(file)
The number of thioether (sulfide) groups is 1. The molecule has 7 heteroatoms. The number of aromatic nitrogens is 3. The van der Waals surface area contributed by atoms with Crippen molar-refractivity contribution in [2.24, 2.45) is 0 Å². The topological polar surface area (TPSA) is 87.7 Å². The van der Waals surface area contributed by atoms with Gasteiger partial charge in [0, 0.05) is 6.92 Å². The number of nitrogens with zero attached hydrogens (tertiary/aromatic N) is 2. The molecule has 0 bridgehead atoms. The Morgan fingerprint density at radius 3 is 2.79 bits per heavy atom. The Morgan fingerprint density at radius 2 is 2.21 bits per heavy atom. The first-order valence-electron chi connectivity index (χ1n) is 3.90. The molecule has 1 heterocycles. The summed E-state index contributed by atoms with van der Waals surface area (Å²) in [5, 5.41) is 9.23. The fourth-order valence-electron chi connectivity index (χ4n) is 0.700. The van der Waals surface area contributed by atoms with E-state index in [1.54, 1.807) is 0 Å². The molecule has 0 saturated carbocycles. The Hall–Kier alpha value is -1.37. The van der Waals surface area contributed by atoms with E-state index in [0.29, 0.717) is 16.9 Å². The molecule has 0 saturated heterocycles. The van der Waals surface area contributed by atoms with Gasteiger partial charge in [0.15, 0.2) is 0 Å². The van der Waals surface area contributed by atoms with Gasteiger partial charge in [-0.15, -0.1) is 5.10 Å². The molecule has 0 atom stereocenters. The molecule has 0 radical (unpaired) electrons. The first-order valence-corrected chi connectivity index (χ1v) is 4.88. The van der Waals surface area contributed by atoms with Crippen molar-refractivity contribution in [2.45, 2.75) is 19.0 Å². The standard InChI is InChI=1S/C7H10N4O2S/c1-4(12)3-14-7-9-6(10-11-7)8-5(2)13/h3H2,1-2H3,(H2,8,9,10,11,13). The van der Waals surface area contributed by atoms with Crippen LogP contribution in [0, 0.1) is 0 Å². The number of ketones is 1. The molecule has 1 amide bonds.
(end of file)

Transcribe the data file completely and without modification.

The number of thioether (sulfide) groups is 1. The molecule has 7 heteroatoms. The number of aromatic nitrogens is 3. The van der Waals surface area contributed by atoms with Crippen molar-refractivity contribution in [2.24, 2.45) is 0 Å². The topological polar surface area (TPSA) is 87.7 Å². The van der Waals surface area contributed by atoms with Gasteiger partial charge in [0, 0.05) is 6.92 Å². The number of nitrogens with zero attached hydrogens (tertiary/aromatic N) is 2. The molecule has 0 bridgehead atoms. The Morgan fingerprint density at radius 3 is 2.79 bits per heavy atom. The Morgan fingerprint density at radius 2 is 2.21 bits per heavy atom. The first-order valence-electron chi connectivity index (χ1n) is 3.90. The molecule has 1 heterocycles. The summed E-state index contributed by atoms with van der Waals surface area (Å²) in [5, 5.41) is 9.23. The fourth-order valence-electron chi connectivity index (χ4n) is 0.700. The van der Waals surface area contributed by atoms with E-state index in [1.54, 1.807) is 0 Å². The molecule has 0 saturated carbocycles. The Hall–Kier alpha value is -1.37. The van der Waals surface area contributed by atoms with E-state index in [0.29, 0.717) is 16.9 Å². The molecule has 0 saturated heterocycles. The van der Waals surface area contributed by atoms with Gasteiger partial charge in [0.15, 0.2) is 0 Å². The van der Waals surface area contributed by atoms with Gasteiger partial charge in [-0.15, -0.1) is 5.10 Å². The molecule has 0 atom stereocenters. The molecule has 0 radical (unpaired) electrons. The first-order valence-corrected chi connectivity index (χ1v) is 4.88. The van der Waals surface area contributed by atoms with Crippen molar-refractivity contribution in [2.45, 2.75) is 19.0 Å². The standard InChI is InChI=1S/C7H10N4O2S/c1-4(12)3-14-7-9-6(10-11-7)8-5(2)13/h3H2,1-2H3,(H2,8,9,10,11,13). The van der Waals surface area contributed by atoms with Crippen LogP contribution in [0, 0.1) is 0 Å². The number of ketones is 1. The molecule has 1 amide bonds.